by Patricia Harrington
"Mother, I want you to promise me that you'll wear it."
Sometimes, Harold acted as if I were seven, not seventy. He didn't even give me time to answer--that was the lawyer in him.
"Promise you'll wear this personal panic button--it can be your lifeline. I don't want you lying on the floor again without anyone knowing. Just press the button if you're in trouble. The lifeline operator will answer and send help."
I loved my son, but he could be a real pain in the neck, and I had enough aches and pains already. About the only things that hadn't gone haywire with my body were my eyesight and mind. They were still sharp--thank the good Lord.
Harold handed me the necklace with its dangling pendant and black-button. "If you don't wear this, I'm going to insist you move into an assisted-living apartment."
"Oh, all right," I said, and slipped the chain over my head.
Harold rose from his chair. "I have to go now." He leaned over and kissed me on the cheek. At the door, he said, "Oh, Mother, another thing. Don't walk by that house on Baldwin Street again. You don't want to be known as a nosy old lady stirring up trouble and maybe getting sued."
I smiled to reassure him. "Don't worry, Son."
After Harold left, I scolded myself. "Lydia Tilson, you fibbed!"
"Well." I sniffed. "I didn't actually promise."
It had been a mistake to tell Harold about the rail-thin girl with scared eyes who lived on Baldwin Street. She couldn't have been more than four or five. When I told Harold I was going to call Child Protective Services because I'd seen ugly bruises on her arm, he squelched the idea right away. "You're not to do any such thing, Mother. Kids fall down all the time. You just have an overactive imagination."
Humph! I knew in my bones I was right. What Harold didn't know wouldn't hurt him--or me. That night I fell asleep thinking of ways to help the poor child.
The next morning, I went for my walk, using my new cane. Most of the houses on Baldwin were rundown rentals. I'd made a point to walk by the house where the little girl lived about midmorning. The last two times, she'd been outside, wearing dirty jeans and long-sleeved T-shirts that were way too big for her. She'd smiled shyly and then looked away when I said, "Hello."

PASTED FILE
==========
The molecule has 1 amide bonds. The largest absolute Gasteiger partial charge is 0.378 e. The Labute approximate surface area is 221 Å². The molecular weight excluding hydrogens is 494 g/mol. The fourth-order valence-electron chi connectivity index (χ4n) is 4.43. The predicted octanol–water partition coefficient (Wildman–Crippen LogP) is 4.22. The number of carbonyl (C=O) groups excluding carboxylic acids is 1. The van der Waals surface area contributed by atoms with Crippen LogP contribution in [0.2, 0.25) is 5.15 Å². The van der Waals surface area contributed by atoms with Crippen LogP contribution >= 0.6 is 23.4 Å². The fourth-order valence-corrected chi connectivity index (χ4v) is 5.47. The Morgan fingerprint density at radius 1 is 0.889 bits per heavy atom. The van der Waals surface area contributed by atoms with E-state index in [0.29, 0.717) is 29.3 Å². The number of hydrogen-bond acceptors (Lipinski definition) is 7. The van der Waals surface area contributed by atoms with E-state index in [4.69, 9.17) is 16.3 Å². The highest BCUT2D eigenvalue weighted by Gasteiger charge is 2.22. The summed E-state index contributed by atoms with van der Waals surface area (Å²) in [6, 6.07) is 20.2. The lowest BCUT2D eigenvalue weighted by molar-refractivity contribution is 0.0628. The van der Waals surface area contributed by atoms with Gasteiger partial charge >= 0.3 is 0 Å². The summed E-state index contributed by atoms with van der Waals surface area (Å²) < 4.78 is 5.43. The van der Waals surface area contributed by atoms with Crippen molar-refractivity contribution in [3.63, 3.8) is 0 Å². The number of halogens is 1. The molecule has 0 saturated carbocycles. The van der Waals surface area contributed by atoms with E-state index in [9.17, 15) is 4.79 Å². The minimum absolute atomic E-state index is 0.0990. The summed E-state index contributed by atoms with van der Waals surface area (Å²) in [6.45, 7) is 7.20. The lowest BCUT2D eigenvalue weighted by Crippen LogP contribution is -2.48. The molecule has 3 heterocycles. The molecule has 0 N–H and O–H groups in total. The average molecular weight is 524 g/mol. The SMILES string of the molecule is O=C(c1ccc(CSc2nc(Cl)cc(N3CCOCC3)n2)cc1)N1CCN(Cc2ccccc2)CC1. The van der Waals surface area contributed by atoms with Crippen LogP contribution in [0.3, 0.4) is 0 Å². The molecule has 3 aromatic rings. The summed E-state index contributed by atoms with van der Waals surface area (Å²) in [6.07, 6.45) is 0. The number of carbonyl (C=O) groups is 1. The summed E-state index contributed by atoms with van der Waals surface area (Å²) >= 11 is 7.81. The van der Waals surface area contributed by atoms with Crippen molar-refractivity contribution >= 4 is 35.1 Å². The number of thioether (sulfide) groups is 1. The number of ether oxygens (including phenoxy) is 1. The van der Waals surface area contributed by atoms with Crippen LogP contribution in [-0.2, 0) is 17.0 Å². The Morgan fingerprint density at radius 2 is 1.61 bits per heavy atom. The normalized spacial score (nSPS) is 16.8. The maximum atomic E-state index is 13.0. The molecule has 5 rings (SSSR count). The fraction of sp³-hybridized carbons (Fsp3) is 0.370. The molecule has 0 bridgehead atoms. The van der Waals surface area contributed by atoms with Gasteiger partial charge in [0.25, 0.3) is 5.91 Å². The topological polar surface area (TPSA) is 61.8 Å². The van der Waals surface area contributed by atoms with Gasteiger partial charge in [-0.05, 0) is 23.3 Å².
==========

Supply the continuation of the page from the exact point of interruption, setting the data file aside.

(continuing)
She was outside again. I could see her playing on the lawn that was more dirt than grass. The yard had a picket fence in front, but the gate was long gone, with just the hinges remaining on the gatepost.
I stepped inside the yard to get close to the little girl and started to say something to her, when the front door opened. A mean-eyed man in jeans and an undershirt hollered through the screen door. "Get in here, Girl. Now!"
The little girl froze. I could feel her fear, and I did what I had to without another breath or thought. I clutched my bad hip and fell to my knees beside the girl. Pain jolted me right up to my teeth. I wrapped an arm around the girl and twisted so that she was partly under me, and then I fell to the ground.
The man swore and started down the steps. I screamed, "Don't touch me. I broke my hip!" Then I pressed the panic button dangling from my neck, and a voice answered, "Mrs. Tilson. Are you all right?"
"No. Call 9-1-1. I fell, and there's a little girl hurt, too. The address is 2901 Baldwin Street . . . and hurry."
It wasn't more than a few minutes before I heard a siren close by and saw the man screeching out of his driveway in a beat-up truck.
I whispered softly to the little girl, "It's going to be okay."
Patricia Harrington is the author of the Bridget O'Hern Mystery Series -- "A sleuth seeking bliss and finding bodies." Her new book titled DEATH COMES TOO SOON is now available. CLICK HERE to order from Amazon.com.
Pat is donating a portion of her online book sales of DCTS to two animal rescue groups helping Hurricane Katrina victims.
Please visit our Message Board
or write Ye Editor at firstname.lastname@example.org.
Back to USADEEPSOUTH - I index page
Back to USADEEPSOUTH - II index page